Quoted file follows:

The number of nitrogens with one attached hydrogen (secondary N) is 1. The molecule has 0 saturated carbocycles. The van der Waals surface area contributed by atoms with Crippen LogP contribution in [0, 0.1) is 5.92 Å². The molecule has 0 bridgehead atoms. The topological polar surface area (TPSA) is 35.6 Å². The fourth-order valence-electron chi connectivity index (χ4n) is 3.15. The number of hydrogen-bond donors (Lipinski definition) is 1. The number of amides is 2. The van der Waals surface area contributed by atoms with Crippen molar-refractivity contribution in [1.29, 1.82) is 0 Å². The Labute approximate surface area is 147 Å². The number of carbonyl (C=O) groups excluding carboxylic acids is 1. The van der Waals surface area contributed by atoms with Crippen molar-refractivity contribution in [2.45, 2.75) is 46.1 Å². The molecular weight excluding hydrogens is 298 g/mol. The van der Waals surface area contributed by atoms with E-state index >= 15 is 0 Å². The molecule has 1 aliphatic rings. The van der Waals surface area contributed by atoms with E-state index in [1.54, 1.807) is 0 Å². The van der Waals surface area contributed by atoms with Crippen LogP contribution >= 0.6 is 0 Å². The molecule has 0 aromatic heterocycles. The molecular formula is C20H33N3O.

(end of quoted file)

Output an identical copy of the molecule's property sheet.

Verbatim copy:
The number of nitrogens with one attached hydrogen (secondary N) is 1. The molecule has 0 saturated carbocycles. The van der Waals surface area contributed by atoms with Crippen LogP contribution in [0, 0.1) is 5.92 Å². The molecule has 0 bridgehead atoms. The topological polar surface area (TPSA) is 35.6 Å². The fourth-order valence-electron chi connectivity index (χ4n) is 3.15. The number of hydrogen-bond donors (Lipinski definition) is 1. The number of amides is 2. The van der Waals surface area contributed by atoms with Crippen molar-refractivity contribution in [1.29, 1.82) is 0 Å². The Labute approximate surface area is 147 Å². The number of carbonyl (C=O) groups excluding carboxylic acids is 1. The van der Waals surface area contributed by atoms with Crippen molar-refractivity contribution in [2.45, 2.75) is 46.1 Å². The molecular weight excluding hydrogens is 298 g/mol. The van der Waals surface area contributed by atoms with E-state index >= 15 is 0 Å². The molecule has 1 aliphatic rings. The van der Waals surface area contributed by atoms with E-state index in [1.54, 1.807) is 0 Å². The van der Waals surface area contributed by atoms with Crippen LogP contribution >= 0.6 is 0 Å². The molecule has 0 aromatic heterocycles. The molecular formula is C20H33N3O.